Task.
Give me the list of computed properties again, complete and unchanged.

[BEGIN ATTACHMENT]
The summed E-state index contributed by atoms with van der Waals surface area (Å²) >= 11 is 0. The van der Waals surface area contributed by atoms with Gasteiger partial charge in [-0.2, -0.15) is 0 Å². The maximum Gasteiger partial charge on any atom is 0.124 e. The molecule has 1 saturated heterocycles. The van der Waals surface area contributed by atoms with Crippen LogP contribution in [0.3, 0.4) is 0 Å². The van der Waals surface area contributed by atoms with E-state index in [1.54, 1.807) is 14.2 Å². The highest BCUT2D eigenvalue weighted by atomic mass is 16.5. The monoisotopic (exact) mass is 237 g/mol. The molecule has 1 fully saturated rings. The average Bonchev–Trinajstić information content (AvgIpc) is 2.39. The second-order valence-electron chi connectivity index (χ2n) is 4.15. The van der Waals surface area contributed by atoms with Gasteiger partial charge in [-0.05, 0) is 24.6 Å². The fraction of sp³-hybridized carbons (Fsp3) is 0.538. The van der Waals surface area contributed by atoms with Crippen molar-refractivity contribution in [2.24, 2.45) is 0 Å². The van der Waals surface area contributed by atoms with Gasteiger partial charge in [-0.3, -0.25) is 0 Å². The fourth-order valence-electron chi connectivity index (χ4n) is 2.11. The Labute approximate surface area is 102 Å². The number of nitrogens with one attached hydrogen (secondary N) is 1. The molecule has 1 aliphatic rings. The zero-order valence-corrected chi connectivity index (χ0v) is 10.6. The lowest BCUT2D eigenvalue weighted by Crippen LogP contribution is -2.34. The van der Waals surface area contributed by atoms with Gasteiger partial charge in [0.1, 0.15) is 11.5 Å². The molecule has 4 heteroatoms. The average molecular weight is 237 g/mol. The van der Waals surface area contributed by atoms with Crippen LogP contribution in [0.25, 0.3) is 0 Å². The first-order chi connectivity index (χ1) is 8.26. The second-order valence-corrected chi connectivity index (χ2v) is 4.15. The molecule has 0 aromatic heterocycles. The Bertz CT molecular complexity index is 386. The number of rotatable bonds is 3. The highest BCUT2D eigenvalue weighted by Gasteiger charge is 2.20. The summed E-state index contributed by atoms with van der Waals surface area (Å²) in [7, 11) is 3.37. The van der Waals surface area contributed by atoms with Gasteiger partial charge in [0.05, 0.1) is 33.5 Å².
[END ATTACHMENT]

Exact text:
The summed E-state index contributed by atoms with van der Waals surface area (Å²) >= 11 is 0. The van der Waals surface area contributed by atoms with Gasteiger partial charge in [-0.2, -0.15) is 0 Å². The maximum Gasteiger partial charge on any atom is 0.124 e. The molecule has 1 saturated heterocycles. The van der Waals surface area contributed by atoms with Crippen LogP contribution in [0.3, 0.4) is 0 Å². The van der Waals surface area contributed by atoms with E-state index in [1.54, 1.807) is 14.2 Å². The highest BCUT2D eigenvalue weighted by atomic mass is 16.5. The monoisotopic (exact) mass is 237 g/mol. The molecule has 1 fully saturated rings. The average Bonchev–Trinajstić information content (AvgIpc) is 2.39. The second-order valence-electron chi connectivity index (χ2n) is 4.15. The van der Waals surface area contributed by atoms with Gasteiger partial charge in [-0.05, 0) is 24.6 Å². The fraction of sp³-hybridized carbons (Fsp3) is 0.538. The van der Waals surface area contributed by atoms with Crippen molar-refractivity contribution in [2.24, 2.45) is 0 Å². The van der Waals surface area contributed by atoms with Gasteiger partial charge in [-0.3, -0.25) is 0 Å². The fourth-order valence-electron chi connectivity index (χ4n) is 2.11. The Labute approximate surface area is 102 Å². The number of nitrogens with one attached hydrogen (secondary N) is 1. The molecule has 1 aliphatic rings. The zero-order valence-corrected chi connectivity index (χ0v) is 10.6. The lowest BCUT2D eigenvalue weighted by Crippen LogP contribution is -2.34. The van der Waals surface area contributed by atoms with Gasteiger partial charge in [0.1, 0.15) is 11.5 Å². The molecule has 4 heteroatoms. The average molecular weight is 237 g/mol. The van der Waals surface area contributed by atoms with Crippen LogP contribution in [0.25, 0.3) is 0 Å². The first-order chi connectivity index (χ1) is 8.26. The second-order valence-corrected chi connectivity index (χ2v) is 4.15. The molecule has 0 aromatic heterocycles. The Bertz CT molecular complexity index is 386. The number of rotatable bonds is 3. The highest BCUT2D eigenvalue weighted by Gasteiger charge is 2.20. The summed E-state index contributed by atoms with van der Waals surface area (Å²) in [7, 11) is 3.37. The van der Waals surface area contributed by atoms with Gasteiger partial charge in [0.05, 0.1) is 33.5 Å².